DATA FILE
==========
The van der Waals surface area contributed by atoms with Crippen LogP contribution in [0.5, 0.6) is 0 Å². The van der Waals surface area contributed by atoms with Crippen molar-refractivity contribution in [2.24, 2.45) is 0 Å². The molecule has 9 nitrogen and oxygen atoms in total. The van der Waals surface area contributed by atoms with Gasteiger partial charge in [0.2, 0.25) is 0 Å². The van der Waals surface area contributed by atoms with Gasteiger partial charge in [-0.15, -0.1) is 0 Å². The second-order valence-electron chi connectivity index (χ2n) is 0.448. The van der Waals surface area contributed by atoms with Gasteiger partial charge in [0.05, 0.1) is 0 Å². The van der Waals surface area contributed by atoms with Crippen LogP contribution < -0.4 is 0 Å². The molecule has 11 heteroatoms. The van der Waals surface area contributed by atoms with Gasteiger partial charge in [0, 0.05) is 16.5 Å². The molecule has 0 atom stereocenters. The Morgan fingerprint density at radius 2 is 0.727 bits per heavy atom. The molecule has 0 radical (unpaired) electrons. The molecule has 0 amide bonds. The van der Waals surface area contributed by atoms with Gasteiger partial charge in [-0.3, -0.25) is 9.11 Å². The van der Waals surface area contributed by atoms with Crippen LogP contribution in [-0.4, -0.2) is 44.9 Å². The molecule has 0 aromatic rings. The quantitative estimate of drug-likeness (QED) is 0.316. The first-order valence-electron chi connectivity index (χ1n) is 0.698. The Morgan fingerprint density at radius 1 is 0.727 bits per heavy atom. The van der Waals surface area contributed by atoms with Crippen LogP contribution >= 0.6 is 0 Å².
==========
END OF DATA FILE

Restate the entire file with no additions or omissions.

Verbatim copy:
The van der Waals surface area contributed by atoms with Crippen LogP contribution in [0.5, 0.6) is 0 Å². The van der Waals surface area contributed by atoms with Crippen molar-refractivity contribution in [2.24, 2.45) is 0 Å². The molecule has 9 nitrogen and oxygen atoms in total. The van der Waals surface area contributed by atoms with Gasteiger partial charge in [0.2, 0.25) is 0 Å². The van der Waals surface area contributed by atoms with Gasteiger partial charge in [-0.15, -0.1) is 0 Å². The second-order valence-electron chi connectivity index (χ2n) is 0.448. The van der Waals surface area contributed by atoms with Gasteiger partial charge in [0.05, 0.1) is 0 Å². The van der Waals surface area contributed by atoms with Crippen LogP contribution < -0.4 is 0 Å². The molecule has 11 heteroatoms. The van der Waals surface area contributed by atoms with Gasteiger partial charge in [0, 0.05) is 16.5 Å². The molecule has 0 atom stereocenters. The Morgan fingerprint density at radius 2 is 0.727 bits per heavy atom. The molecule has 0 radical (unpaired) electrons. The molecule has 0 amide bonds. The van der Waals surface area contributed by atoms with Gasteiger partial charge in [-0.3, -0.25) is 9.11 Å². The van der Waals surface area contributed by atoms with Crippen LogP contribution in [-0.4, -0.2) is 44.9 Å². The molecule has 0 aromatic rings. The quantitative estimate of drug-likeness (QED) is 0.316. The first-order valence-electron chi connectivity index (χ1n) is 0.698. The Morgan fingerprint density at radius 1 is 0.727 bits per heavy atom. The van der Waals surface area contributed by atoms with Crippen LogP contribution >= 0.6 is 0 Å².